The Sunday Paper - Stories we should check out this week


When I was younger I used to wake up with my parents to read the Sunday paper. Fast forward to now, I wake up to read stories from around the net that I might have missed during the week.

I thought it would be cool if the community had a place to post articles that were interesting to them from the week. The articles could be from politics, tabletop games or anything you personally found interesting from the week.

So post the category and why it’s interesting to you ?


American Museum of Natural History is trying to stay relevant to the different generations with technology. Using AR and HTC Vives to enhance the visitor experience.

Toronto is having troubles with the company contracted to make their new fleet of streetcars

New York City has signal infrastructure from the 50’s in certain areas


The links between Cambridge Analytica, Brexit and billionaires

Are humans too cognitively limited to be effective citizens in the modern world?

The Kekulé Problem - By Cormac McCarthy

The Accidental Get Away Driver


I read a longish article yesterday about the troubles Toronto is having with the company contracted to make their new fleet of streetcars. Beyond always being up for a piece on trains, I was fascinated by its window into just how difficult it is to attempt a technological task on this scale—where problems can arise, the weird management struggles of international companies, and why people stay with vendors that have burnt them in the past.

Car parts are supposed to be mass produced to a standard so they can be fit together easily, but so many pieces have been delivered in non-standard sizes and shapes that a TTC engineer characterized the assembly of vehicles in Thunder Bay as being “hand-built.” A factory worker characterized it more bluntly: “They take f—ing hammers and they smash the steel into shape, like it’s a f—ing dwarves’ forge.”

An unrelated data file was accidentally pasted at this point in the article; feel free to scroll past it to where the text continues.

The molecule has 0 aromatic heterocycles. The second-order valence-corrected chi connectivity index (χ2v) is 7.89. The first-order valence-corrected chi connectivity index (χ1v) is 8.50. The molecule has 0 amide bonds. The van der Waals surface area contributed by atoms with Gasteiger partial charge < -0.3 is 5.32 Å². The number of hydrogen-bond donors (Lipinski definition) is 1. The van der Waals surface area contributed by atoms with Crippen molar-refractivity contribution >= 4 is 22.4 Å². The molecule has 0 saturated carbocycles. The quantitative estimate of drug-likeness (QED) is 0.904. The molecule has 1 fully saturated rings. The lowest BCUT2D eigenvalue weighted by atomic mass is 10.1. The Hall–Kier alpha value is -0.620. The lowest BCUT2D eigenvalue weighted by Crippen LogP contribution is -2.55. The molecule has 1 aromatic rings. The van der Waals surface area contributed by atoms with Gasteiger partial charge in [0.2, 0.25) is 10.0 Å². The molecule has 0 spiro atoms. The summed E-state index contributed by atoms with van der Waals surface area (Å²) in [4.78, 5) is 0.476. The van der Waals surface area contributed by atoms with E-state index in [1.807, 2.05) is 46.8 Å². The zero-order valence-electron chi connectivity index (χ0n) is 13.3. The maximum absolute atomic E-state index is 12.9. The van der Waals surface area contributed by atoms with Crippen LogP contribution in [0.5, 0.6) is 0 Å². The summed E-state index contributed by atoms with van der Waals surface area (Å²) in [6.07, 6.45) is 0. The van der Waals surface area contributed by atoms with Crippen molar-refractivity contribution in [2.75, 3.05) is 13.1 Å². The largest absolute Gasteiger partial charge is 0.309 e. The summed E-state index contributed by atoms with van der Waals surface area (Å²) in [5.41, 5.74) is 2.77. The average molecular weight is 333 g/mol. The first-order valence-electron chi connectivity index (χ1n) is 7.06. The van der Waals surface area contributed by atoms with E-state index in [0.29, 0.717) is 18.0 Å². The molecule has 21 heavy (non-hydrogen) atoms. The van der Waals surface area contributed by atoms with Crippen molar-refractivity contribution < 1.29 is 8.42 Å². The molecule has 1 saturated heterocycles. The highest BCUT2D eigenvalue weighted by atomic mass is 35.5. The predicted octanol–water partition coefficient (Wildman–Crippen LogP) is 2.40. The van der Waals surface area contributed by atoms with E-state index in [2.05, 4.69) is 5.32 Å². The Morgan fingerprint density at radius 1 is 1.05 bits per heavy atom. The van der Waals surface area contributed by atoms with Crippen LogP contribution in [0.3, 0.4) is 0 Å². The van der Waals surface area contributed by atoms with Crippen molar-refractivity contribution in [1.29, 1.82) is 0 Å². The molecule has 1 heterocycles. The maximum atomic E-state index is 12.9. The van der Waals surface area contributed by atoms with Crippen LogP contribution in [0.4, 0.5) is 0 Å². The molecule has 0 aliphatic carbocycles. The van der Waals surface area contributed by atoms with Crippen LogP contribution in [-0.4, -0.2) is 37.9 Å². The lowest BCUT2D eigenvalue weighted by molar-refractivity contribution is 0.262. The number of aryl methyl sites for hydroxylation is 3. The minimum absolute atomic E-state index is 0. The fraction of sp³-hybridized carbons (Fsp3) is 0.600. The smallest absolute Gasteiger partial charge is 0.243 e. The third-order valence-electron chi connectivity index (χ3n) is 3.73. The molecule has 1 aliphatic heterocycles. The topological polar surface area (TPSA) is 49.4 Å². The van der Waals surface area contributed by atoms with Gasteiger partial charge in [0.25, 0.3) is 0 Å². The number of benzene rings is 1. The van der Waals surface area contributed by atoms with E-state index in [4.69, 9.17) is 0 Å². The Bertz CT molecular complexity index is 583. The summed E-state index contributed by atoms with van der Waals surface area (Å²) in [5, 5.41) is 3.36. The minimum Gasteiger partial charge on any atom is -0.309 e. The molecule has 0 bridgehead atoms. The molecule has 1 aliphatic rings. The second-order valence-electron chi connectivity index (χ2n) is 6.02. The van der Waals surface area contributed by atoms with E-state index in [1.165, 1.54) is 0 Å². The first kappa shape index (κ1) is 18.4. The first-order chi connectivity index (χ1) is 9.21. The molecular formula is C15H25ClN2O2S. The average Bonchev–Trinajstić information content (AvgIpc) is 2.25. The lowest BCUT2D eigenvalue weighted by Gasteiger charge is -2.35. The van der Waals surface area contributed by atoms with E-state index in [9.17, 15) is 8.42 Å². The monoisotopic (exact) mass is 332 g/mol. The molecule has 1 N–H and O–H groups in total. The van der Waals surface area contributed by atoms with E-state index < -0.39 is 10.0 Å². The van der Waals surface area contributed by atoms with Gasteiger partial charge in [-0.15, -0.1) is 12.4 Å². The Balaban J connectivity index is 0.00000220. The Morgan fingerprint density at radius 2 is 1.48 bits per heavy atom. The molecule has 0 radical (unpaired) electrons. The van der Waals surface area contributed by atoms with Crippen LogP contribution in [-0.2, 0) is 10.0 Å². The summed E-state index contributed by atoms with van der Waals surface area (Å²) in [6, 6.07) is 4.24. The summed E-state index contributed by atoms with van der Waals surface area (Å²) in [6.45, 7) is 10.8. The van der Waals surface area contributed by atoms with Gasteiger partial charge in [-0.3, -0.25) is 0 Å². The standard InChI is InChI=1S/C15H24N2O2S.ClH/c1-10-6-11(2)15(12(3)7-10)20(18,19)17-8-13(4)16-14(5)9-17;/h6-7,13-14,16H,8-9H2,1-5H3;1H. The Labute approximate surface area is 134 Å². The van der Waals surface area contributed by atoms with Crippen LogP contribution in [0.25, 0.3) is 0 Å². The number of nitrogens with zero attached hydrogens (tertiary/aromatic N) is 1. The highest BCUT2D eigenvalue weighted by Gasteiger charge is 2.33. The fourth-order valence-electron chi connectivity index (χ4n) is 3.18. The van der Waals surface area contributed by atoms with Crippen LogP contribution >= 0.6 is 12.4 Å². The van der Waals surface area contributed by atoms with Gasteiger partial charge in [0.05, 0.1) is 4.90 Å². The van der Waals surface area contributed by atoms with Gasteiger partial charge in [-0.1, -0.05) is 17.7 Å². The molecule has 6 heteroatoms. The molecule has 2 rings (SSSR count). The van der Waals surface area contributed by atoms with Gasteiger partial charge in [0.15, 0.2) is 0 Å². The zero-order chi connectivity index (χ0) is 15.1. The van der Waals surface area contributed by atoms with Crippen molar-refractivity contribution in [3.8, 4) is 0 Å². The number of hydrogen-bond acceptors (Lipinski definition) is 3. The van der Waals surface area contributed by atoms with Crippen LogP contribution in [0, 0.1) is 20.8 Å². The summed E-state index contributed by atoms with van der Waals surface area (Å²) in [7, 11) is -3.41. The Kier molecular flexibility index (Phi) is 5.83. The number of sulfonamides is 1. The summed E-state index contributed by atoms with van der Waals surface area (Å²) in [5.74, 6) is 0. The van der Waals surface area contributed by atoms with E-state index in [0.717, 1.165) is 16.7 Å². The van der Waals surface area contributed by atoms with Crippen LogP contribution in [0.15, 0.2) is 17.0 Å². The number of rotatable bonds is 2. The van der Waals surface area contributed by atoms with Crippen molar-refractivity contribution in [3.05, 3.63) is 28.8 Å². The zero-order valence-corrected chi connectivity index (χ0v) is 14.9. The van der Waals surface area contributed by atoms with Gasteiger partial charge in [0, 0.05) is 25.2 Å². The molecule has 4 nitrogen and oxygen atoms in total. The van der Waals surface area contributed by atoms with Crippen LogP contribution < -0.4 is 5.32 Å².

I imagine building trains is about like building airplanes, literally nothing is standard and the things that are standard never fit right so you have to make them non-standard.


I saw this article on the New York Subway earlier this morning
In particular its about how the switching system used to coordinate the trains is still using technology from the 50s in many spots. I hadn’t really thought before about the difficulty of doing upgrades when hundreds of thousands of people are depending on the system operating 24/7


But Transport for London, the agency that runs the Tube, has faced obstacles, too. In 2013, it canceled a contract with Bombardier, a transportation company, over concerns that it could not complete signal work on four older lines on time, and started over with a different company.

Haha, it’s the same company from the Toronto article!


I read this as more hopeful than the headline and teaser might indicate:


My Sunday reading was this longform political piece in The Observer from Carole Cadwalladr talking about the links between Cambridge Analytica and Brexit, making the case that Britain’s electoral laws are sorely mismatched against obfuscated cyber ‘psychological operations’ that leave power in the hands of a handful of billionaires. Frightening stuff!

I’m very excited to dig into @Mezentine’s story about public transport! Transport is always fascinating to me.


Great piece by Cormac McCarthy on the unconscious/language. His first nonfiction piece ever!

Over the last two decades Cormac and I have been discussing the puzzles and paradoxes of the unconscious mind. Foremost among them, the fact that the very recent and “uniquely” human capability of near infinite expressive power arising through a combinatorial grammar is built on the foundations of a far more ancient animal brain. How have these two evolutionary systems become reconciled? Cormac expresses this tension as the deep suspicion, perhaps even contempt, that the primeval unconscious feels toward the upstart, conscious language. In this article Cormac explores this idea through processes of dream and infection. It is a discerning and wide-ranging exploration of ideas and challenges that our research community has only recently dared to start addressing through complexity science.

—David Krakauer
President and William H. Miller Professor of Complex Systems, Santa Fe Institute


Updated with the articles posted earlier